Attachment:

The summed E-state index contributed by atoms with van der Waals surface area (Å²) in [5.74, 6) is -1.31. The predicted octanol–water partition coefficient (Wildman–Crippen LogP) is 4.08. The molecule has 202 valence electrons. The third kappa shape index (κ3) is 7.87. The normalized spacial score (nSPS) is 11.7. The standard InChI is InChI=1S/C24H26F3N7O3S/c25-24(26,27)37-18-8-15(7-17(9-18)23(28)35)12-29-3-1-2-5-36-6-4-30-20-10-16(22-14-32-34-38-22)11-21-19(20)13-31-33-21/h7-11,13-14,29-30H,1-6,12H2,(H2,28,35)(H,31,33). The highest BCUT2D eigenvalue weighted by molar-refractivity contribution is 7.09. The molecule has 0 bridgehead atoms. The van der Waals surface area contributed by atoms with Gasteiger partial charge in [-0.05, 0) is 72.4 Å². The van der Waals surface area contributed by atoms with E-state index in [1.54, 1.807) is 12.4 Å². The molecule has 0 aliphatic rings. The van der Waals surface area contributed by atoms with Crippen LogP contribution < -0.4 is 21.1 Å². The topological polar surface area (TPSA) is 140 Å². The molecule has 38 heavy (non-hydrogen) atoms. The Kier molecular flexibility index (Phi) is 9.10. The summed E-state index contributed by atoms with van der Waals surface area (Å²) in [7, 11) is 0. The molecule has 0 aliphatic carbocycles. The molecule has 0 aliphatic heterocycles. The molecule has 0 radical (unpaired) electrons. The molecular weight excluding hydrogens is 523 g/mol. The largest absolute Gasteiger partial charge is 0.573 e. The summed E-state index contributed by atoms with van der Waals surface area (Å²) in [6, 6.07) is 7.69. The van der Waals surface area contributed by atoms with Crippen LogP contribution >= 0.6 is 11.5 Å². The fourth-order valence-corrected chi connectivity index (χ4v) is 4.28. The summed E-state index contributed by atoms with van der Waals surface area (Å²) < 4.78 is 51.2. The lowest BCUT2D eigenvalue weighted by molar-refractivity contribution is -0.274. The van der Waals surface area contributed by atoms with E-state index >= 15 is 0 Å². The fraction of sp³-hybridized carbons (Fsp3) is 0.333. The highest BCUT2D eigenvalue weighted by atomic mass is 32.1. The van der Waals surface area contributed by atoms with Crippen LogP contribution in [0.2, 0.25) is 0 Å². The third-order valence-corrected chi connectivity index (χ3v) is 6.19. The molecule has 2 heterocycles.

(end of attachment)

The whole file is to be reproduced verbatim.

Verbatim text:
The summed E-state index contributed by atoms with van der Waals surface area (Å²) in [5.74, 6) is -1.31. The predicted octanol–water partition coefficient (Wildman–Crippen LogP) is 4.08. The molecule has 202 valence electrons. The third kappa shape index (κ3) is 7.87. The normalized spacial score (nSPS) is 11.7. The standard InChI is InChI=1S/C24H26F3N7O3S/c25-24(26,27)37-18-8-15(7-17(9-18)23(28)35)12-29-3-1-2-5-36-6-4-30-20-10-16(22-14-32-34-38-22)11-21-19(20)13-31-33-21/h7-11,13-14,29-30H,1-6,12H2,(H2,28,35)(H,31,33). The highest BCUT2D eigenvalue weighted by molar-refractivity contribution is 7.09. The molecule has 0 bridgehead atoms. The van der Waals surface area contributed by atoms with Gasteiger partial charge in [-0.05, 0) is 72.4 Å². The van der Waals surface area contributed by atoms with E-state index in [1.54, 1.807) is 12.4 Å². The molecule has 0 aliphatic rings. The van der Waals surface area contributed by atoms with Crippen LogP contribution < -0.4 is 21.1 Å². The topological polar surface area (TPSA) is 140 Å². The molecule has 38 heavy (non-hydrogen) atoms. The Kier molecular flexibility index (Phi) is 9.10. The summed E-state index contributed by atoms with van der Waals surface area (Å²) in [7, 11) is 0. The molecule has 0 aliphatic carbocycles. The molecule has 0 aliphatic heterocycles. The molecule has 0 radical (unpaired) electrons. The molecular weight excluding hydrogens is 523 g/mol. The largest absolute Gasteiger partial charge is 0.573 e. The summed E-state index contributed by atoms with van der Waals surface area (Å²) in [6, 6.07) is 7.69. The van der Waals surface area contributed by atoms with Crippen LogP contribution >= 0.6 is 11.5 Å². The fourth-order valence-corrected chi connectivity index (χ4v) is 4.28. The summed E-state index contributed by atoms with van der Waals surface area (Å²) < 4.78 is 51.2. The lowest BCUT2D eigenvalue weighted by molar-refractivity contribution is -0.274. The van der Waals surface area contributed by atoms with E-state index >= 15 is 0 Å². The fraction of sp³-hybridized carbons (Fsp3) is 0.333. The highest BCUT2D eigenvalue weighted by atomic mass is 32.1. The van der Waals surface area contributed by atoms with Crippen LogP contribution in [0.2, 0.25) is 0 Å². The third-order valence-corrected chi connectivity index (χ3v) is 6.19. The molecule has 2 heterocycles.